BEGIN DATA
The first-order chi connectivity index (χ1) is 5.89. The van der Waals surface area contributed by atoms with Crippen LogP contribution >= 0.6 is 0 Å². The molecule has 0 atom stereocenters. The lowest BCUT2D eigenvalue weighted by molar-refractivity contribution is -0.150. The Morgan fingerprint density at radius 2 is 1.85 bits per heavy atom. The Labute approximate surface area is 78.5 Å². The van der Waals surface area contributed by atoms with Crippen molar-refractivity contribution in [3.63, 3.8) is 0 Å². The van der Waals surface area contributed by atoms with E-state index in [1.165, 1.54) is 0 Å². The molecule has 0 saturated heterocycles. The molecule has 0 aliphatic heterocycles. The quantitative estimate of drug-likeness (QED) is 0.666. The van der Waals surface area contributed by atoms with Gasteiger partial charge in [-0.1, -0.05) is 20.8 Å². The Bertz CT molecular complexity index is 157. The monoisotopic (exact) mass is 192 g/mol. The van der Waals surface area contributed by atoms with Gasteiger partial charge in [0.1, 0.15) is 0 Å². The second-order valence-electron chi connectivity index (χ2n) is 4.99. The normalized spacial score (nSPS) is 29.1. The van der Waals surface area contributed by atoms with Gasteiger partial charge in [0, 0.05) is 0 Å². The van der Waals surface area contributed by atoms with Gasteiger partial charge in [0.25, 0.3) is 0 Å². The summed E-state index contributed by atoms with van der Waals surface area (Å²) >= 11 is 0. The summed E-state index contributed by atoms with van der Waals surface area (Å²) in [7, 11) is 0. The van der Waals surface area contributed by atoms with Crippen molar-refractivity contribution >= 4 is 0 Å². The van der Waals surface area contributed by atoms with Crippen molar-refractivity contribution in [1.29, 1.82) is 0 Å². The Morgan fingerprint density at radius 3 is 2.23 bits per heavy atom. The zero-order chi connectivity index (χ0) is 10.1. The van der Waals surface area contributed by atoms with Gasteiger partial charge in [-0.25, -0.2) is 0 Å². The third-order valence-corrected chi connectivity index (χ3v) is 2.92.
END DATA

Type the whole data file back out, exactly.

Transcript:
The first-order chi connectivity index (χ1) is 5.89. The van der Waals surface area contributed by atoms with Crippen LogP contribution >= 0.6 is 0 Å². The molecule has 0 atom stereocenters. The lowest BCUT2D eigenvalue weighted by molar-refractivity contribution is -0.150. The Morgan fingerprint density at radius 2 is 1.85 bits per heavy atom. The Labute approximate surface area is 78.5 Å². The van der Waals surface area contributed by atoms with Crippen molar-refractivity contribution in [3.63, 3.8) is 0 Å². The van der Waals surface area contributed by atoms with E-state index in [1.165, 1.54) is 0 Å². The molecule has 0 saturated heterocycles. The molecule has 0 aliphatic heterocycles. The quantitative estimate of drug-likeness (QED) is 0.666. The van der Waals surface area contributed by atoms with Gasteiger partial charge in [-0.1, -0.05) is 20.8 Å². The Bertz CT molecular complexity index is 157. The monoisotopic (exact) mass is 192 g/mol. The van der Waals surface area contributed by atoms with Gasteiger partial charge in [0.1, 0.15) is 0 Å². The second-order valence-electron chi connectivity index (χ2n) is 4.99. The normalized spacial score (nSPS) is 29.1. The van der Waals surface area contributed by atoms with Gasteiger partial charge in [0, 0.05) is 0 Å². The van der Waals surface area contributed by atoms with Gasteiger partial charge in [0.25, 0.3) is 0 Å². The summed E-state index contributed by atoms with van der Waals surface area (Å²) >= 11 is 0. The summed E-state index contributed by atoms with van der Waals surface area (Å²) in [7, 11) is 0. The van der Waals surface area contributed by atoms with Crippen molar-refractivity contribution >= 4 is 0 Å². The van der Waals surface area contributed by atoms with Crippen molar-refractivity contribution in [1.29, 1.82) is 0 Å². The Morgan fingerprint density at radius 3 is 2.23 bits per heavy atom. The zero-order chi connectivity index (χ0) is 10.1. The van der Waals surface area contributed by atoms with Gasteiger partial charge in [-0.25, -0.2) is 0 Å². The third-order valence-corrected chi connectivity index (χ3v) is 2.92.